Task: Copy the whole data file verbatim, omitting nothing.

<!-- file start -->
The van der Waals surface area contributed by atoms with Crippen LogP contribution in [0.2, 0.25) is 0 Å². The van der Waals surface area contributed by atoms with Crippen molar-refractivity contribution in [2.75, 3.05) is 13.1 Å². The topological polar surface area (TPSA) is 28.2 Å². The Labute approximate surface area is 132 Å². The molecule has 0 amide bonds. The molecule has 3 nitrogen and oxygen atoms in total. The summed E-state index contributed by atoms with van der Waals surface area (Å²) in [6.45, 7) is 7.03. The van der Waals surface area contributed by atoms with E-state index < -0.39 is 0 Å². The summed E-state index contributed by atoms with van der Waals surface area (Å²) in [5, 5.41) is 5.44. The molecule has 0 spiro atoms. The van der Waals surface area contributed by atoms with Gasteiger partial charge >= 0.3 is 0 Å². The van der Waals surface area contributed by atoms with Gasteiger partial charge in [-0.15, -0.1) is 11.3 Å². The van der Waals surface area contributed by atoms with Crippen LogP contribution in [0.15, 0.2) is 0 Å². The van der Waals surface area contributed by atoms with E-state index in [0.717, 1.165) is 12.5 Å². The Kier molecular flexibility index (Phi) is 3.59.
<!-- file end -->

The van der Waals surface area contributed by atoms with Crippen LogP contribution in [0.2, 0.25) is 0 Å². The van der Waals surface area contributed by atoms with Crippen molar-refractivity contribution in [2.75, 3.05) is 13.1 Å². The topological polar surface area (TPSA) is 28.2 Å². The Labute approximate surface area is 132 Å². The molecule has 0 amide bonds. The molecule has 3 nitrogen and oxygen atoms in total. The summed E-state index contributed by atoms with van der Waals surface area (Å²) in [6.45, 7) is 7.03. The van der Waals surface area contributed by atoms with E-state index < -0.39 is 0 Å². The summed E-state index contributed by atoms with van der Waals surface area (Å²) in [5, 5.41) is 5.44. The molecule has 0 spiro atoms. The van der Waals surface area contributed by atoms with Gasteiger partial charge >= 0.3 is 0 Å². The van der Waals surface area contributed by atoms with Gasteiger partial charge in [-0.15, -0.1) is 11.3 Å². The van der Waals surface area contributed by atoms with Crippen LogP contribution in [0.15, 0.2) is 0 Å². The van der Waals surface area contributed by atoms with E-state index in [0.717, 1.165) is 12.5 Å². The Kier molecular flexibility index (Phi) is 3.59.